That said, Twilight’s sandwich puppet is unbelievably inspired. It also provides a stylized foreshadowing of Shining Armor himself, just as Discord was first introduced not in person but as a series of stained-glass windows.
“Who in the hoof is that?” This, plus the snort, feel like gentle callbacks to the verbal texture of Season 1. It’s also unexpectedly rewarding to hear Applejack finally say “sugarcube” again, after a whole season without it. Speaking of callbacks, the show demonstrates right here that it doesn’t do them just out of sheer gratuitousness; sometimes they’ll studiously avoid doing one when it would be plainly obvious that one would fit. Rarity doesn’t pull her fainting couch out of hammerspace this time—Twilight just moves a pillow beneath.
The “BBBFF” song is as delightfully cheesy as “Smile”, and just as irresistible. (The disembodied heads of Twilight’s friends during the chorus give it bouncy echoes of “The Perfect Stallion”, and it threatens to be just as hard to dislodge from the brain.) Some fans were hoping for flashback scenes of Shining Armor and Twilight having a more adversarial relationship as kids, but this—so harmonious as to be practically implausible—is really very heartwarming. Touches like having him see Twilight off on her move to Ponyville really pay off handsomely in painting a rich picture of their heretofore unmentioned familial bond.
Leave it to Celestia to figure out a way to get Rainbow Dash excited about a frou-frou event like a wedding. I think we all knew that the Sonic Rainboom would make another appearance at some point, and the finale seems like the appropriate place for it—it keeps it from becoming cheapened through overuse, or from being improved upon by some new upgraded version that makes the original seem tawdry by comparison. Here, we see it being casually built up off-screen all episode long, and the payoff at the end, while not as spectacular as the one in its namesake episode, is pretty amazing as a piece of a living fireworks display.
Twilight’s reaction upon going through the force field is interesting in retrospect—we know after the fact that it’s because she feels something familiar about it, but in the moment she just looks distant and confused—like the force field is as odd and off-putting as it apparently is to Rainbow Dash. Pinkie sneezing confetti is pretty amazing—and a great bit of foreshadowing to her weaponizing the Party Cannon (from a previous McCarthy episode, “Sweet and Elite”, incidentally).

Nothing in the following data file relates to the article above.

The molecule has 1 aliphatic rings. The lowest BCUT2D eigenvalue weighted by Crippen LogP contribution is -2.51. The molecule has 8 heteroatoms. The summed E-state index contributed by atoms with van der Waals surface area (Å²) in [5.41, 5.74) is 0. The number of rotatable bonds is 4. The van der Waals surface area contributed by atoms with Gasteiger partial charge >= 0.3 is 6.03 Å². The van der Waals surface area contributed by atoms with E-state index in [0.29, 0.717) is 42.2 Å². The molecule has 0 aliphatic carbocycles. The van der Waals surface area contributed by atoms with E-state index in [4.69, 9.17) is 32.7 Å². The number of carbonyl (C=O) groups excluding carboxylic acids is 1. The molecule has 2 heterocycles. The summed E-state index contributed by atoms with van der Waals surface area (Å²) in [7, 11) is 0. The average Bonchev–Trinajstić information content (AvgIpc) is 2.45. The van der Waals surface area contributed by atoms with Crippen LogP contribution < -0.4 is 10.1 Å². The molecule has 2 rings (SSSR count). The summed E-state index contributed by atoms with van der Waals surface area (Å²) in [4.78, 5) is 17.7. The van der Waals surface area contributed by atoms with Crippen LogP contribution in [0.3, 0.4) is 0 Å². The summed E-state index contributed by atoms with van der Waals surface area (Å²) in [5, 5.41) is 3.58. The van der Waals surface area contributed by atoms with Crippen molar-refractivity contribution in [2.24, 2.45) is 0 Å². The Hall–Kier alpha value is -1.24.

“…And then give him a piece of my mind.” Twi, I know the guards all know you by sight and are willing to let you into restricted parts of the Royal Archives and everything, but don’t go making jokes about potential security threats as you walk through the checkpoint. Nobody likes getting “randomly selected” for enhanced screening procedures. Celestia looks down briefly from her balcony, notices Twilight, looks worried, and goes back to her telescoping – a nice touch.
I’m still not sure how I feel about “Twiley”. (I would have died on the spot if Shining Armor had called her “T-Sparx”.) I do like Shining Armor’s voice, though—it’s boyish and a little unsure of itself, which provides a neat counterpoint against the slightly stilted intonations about the burden of keeping Canterlot safe resting squarely on his shoulders, and by extension it adds a lot of richness to the nature of the Royal Guards as an institution, which we’ve never seen explored before. I also think “This you need to see” is a wonderful moment—another thing that paints this episode as feature-film-style storytelling.
“Best mare.” Equestria’s matriarchal society scores another subtle point. I do love how Twilight refuses to be derailed or mollified by Shining Armor’s explanations and peace offerings. She’s got a target in her sights and she’s not gonna lose focus so easily.
Cadance and Twilight: Friend or Foe?
Once again, the show proves that it knows how to keep from getting bogged down in details about the worldbuilding. Cadance is a “princess”, which is presented as being not so much a token of royalty as it is a marker for her combination of wings and a horn. It’s not dwelt on for the sake of the mechanics or the sociology or the structure of the royal family, but just as a way to develop her character and her relationship with “regular old unicorn” Twilight.
The argument between Sibsy’s OC pony and her boyfriend is hilarious: she’s insisting on getting a hooficure and he’s protesting that he’s already paid for three this month.
Grown-up Twilight suddenly turning ten years old again and doing the little nursery rhyme thing is so cute my teeth just fell out.
Cadance’s cut-downs of the Mane Six are quite interesting. Bite-sized apple fritters have the power to cheer up even a sulky Twilight. Applejack’s baking scene and Twilight’s checklist have distant echoes of the pilot episode, too—her very first proper introduction to a new friend in Ponyville. “Make them a different color.” Sure, don’t say what color or anything. “Perfect! … If we were celebrating a six-year-old’s birthday party.” That’s a savage burn against the target demographic! Good thing Pinkie takes it as a compliment. (Also, ahh, my old friend the Parasprite Polka. How I’ve missed you.)